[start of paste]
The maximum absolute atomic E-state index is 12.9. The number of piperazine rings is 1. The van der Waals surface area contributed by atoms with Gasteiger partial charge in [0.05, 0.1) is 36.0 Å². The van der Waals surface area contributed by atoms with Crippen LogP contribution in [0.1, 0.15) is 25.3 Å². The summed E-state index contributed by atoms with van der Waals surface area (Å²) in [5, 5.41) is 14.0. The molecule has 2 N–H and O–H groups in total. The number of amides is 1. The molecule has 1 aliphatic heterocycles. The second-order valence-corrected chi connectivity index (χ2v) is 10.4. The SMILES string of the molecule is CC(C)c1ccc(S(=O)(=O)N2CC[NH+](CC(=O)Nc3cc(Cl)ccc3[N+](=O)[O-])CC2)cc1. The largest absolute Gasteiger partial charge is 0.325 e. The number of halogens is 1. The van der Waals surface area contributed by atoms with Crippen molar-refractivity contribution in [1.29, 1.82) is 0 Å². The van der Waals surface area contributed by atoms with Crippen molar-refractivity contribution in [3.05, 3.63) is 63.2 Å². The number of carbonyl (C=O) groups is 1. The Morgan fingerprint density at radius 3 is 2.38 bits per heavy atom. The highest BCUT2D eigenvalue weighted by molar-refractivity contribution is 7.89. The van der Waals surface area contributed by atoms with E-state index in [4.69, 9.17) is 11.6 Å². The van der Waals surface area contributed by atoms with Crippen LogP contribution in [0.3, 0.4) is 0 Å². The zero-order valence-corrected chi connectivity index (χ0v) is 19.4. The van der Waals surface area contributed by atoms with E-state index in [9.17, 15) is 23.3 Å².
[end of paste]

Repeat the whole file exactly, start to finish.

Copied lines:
The maximum absolute atomic E-state index is 12.9. The number of piperazine rings is 1. The van der Waals surface area contributed by atoms with Gasteiger partial charge in [0.05, 0.1) is 36.0 Å². The van der Waals surface area contributed by atoms with Crippen LogP contribution in [0.1, 0.15) is 25.3 Å². The summed E-state index contributed by atoms with van der Waals surface area (Å²) in [5, 5.41) is 14.0. The molecule has 2 N–H and O–H groups in total. The number of amides is 1. The molecule has 1 aliphatic heterocycles. The second-order valence-corrected chi connectivity index (χ2v) is 10.4. The SMILES string of the molecule is CC(C)c1ccc(S(=O)(=O)N2CC[NH+](CC(=O)Nc3cc(Cl)ccc3[N+](=O)[O-])CC2)cc1. The largest absolute Gasteiger partial charge is 0.325 e. The number of halogens is 1. The van der Waals surface area contributed by atoms with Crippen molar-refractivity contribution in [1.29, 1.82) is 0 Å². The van der Waals surface area contributed by atoms with Crippen molar-refractivity contribution in [3.05, 3.63) is 63.2 Å². The number of carbonyl (C=O) groups is 1. The Morgan fingerprint density at radius 3 is 2.38 bits per heavy atom. The highest BCUT2D eigenvalue weighted by molar-refractivity contribution is 7.89. The van der Waals surface area contributed by atoms with E-state index in [4.69, 9.17) is 11.6 Å². The van der Waals surface area contributed by atoms with Crippen LogP contribution in [0.3, 0.4) is 0 Å². The zero-order valence-corrected chi connectivity index (χ0v) is 19.4. The van der Waals surface area contributed by atoms with E-state index in [9.17, 15) is 23.3 Å².